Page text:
Injecting toxins into the body to freeze wrinkles. Using, without medical help, harsh chemical peels that burn your skin to remove imperfections. Taking the latest appetite suppressants that cause heart failure in the hope to shed a few pounds.
These may be modern fads, but some women have always been willing to risk their healths, and their lives, in the name of beauty. Here’s to what lengths our ancestors went to achieve the beauty ideals of their times:
1. Lead face powder
Lead has been used in cosmetics since antiquity, but its use was particularly widespread during the 18th century. Back then, a white complexion, which was a sign of wealth and elegance, was very popular, and lead was the quickest, and cheapest, way to achieve it. Lead makeup was also useful to cover the smallpox scars left on the faces of those lucky enough to survive the illness. But, with regular use, lead could destroy your skin (so they’d apply more to cover the damage!) and poison the body, eventually causing death. Although we like to think that our ancestors didn’t know what they were doing, it was known at the time that heavy use of lead could cause death, but, just like smokers today, they didn’t care, and were ready to take the risk.
In fairness, it’s not like alternatives to lead for skin-whitening purposes were safer. Another substance that could help you achieve a pale complexion was arsenic. It could come in the form of pills, such as “Dr. McKenzie’s Improved Harmless Arsenic Complexion Wafers”, or face powders (which often contained lead too). Arsenic too was poisonous. It could make you go bald, cause goiter, and, eventually death.
Mercury was best known as a cure for syphilis, hence the saying, “a night with Venus, a lifetime with Mercury”. But did you know that sublimate of mercury was also used as a skin peeler to remove blemishes? And because that wasn’t bad enough, use of mercury was followed up by lead to cover up any flaws that were still noticeable on the skin. Other uses for mercury included freckles bleaching and warts removal. Mercury was also a poison, and eventually lead to death. Unfortunately, some unscrupulous people still use mercury in skin-whitening products today, and they don’t always mention it on the ingredient list either. So, make sure you only purchase products from a reputable brand and dealer.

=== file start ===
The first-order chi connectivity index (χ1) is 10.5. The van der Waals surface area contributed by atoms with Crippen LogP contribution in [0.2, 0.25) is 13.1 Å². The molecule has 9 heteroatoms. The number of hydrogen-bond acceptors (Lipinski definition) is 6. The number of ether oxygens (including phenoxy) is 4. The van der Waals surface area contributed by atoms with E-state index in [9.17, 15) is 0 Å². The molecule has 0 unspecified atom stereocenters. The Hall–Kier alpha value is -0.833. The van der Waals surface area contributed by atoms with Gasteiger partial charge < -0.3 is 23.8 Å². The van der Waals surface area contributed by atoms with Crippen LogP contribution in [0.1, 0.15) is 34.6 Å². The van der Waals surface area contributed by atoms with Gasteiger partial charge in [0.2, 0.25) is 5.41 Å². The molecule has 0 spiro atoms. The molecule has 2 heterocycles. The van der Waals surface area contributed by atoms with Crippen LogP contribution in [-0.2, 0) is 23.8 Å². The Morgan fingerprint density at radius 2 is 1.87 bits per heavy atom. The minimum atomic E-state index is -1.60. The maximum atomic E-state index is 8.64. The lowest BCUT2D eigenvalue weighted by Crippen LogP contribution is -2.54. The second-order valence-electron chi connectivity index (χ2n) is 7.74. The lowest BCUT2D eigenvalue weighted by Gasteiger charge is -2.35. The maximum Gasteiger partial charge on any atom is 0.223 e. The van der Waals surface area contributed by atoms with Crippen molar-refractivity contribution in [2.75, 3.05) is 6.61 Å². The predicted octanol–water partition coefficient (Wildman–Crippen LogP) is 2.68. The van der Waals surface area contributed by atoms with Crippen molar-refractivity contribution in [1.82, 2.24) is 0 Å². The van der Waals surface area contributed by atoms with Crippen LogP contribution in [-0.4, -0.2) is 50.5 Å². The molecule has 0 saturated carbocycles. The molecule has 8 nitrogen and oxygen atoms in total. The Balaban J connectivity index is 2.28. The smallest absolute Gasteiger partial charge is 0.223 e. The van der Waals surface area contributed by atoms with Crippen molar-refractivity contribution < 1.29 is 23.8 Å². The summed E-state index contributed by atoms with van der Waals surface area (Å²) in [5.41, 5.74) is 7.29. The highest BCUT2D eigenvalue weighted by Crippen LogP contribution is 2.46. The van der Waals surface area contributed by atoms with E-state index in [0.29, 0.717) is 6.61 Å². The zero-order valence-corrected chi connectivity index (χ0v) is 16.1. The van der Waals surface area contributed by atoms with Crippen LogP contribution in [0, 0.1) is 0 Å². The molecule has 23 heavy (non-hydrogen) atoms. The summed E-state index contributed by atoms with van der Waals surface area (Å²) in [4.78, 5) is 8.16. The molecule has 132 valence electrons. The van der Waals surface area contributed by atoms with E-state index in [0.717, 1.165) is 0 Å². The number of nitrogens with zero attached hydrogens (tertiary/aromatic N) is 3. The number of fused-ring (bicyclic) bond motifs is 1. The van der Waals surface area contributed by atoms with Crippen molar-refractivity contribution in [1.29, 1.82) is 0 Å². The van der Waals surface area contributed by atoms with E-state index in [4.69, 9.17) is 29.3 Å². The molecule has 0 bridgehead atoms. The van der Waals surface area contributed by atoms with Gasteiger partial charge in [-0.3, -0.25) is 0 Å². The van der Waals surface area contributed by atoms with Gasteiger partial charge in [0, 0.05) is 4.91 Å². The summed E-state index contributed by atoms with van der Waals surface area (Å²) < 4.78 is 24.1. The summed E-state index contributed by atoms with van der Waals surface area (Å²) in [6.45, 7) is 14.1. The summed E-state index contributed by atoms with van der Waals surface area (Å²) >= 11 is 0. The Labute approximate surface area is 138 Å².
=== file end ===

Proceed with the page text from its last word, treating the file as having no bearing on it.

4. Radioactive skincare
After the Curies discovered radium in the early 20th century, several companies decided that it was a good idea to use it in their creams. English brand Radium, for instance, created a whole range of products which included a night cream, a vanishing cream, a talcum powder, a skin soap, a compact powder, a hair tonic, and assorted pads that could be strapped to the face. The 1915 ad said: “Radior Chin straps are guaranteed to contain Radio-active substance and Radium Bromide. If placed on the face where the skin has become wrinkled or tired the radio-active forces immediately take effect on the nerves and tissues. A continuous steady current of energy flows into the skin, and before long the wrinkles have disappeared, the nerves have become strong and energised, and the tired muscles have become braced up and ready for service.” Aren’t you glad now that, these days, new ingredients need to pass rigorous and strict tests before they can be added to skincare products?
Deadly Nightshade, or belladonna (which means beautiful women) as the Italians call it, was used as eye drops to dilate the pupils. Apparently, this made them more attractive. But it also caused sensitivity to light, blindness and yes, death too.
What do you think of the beauty practices of our ancestors?
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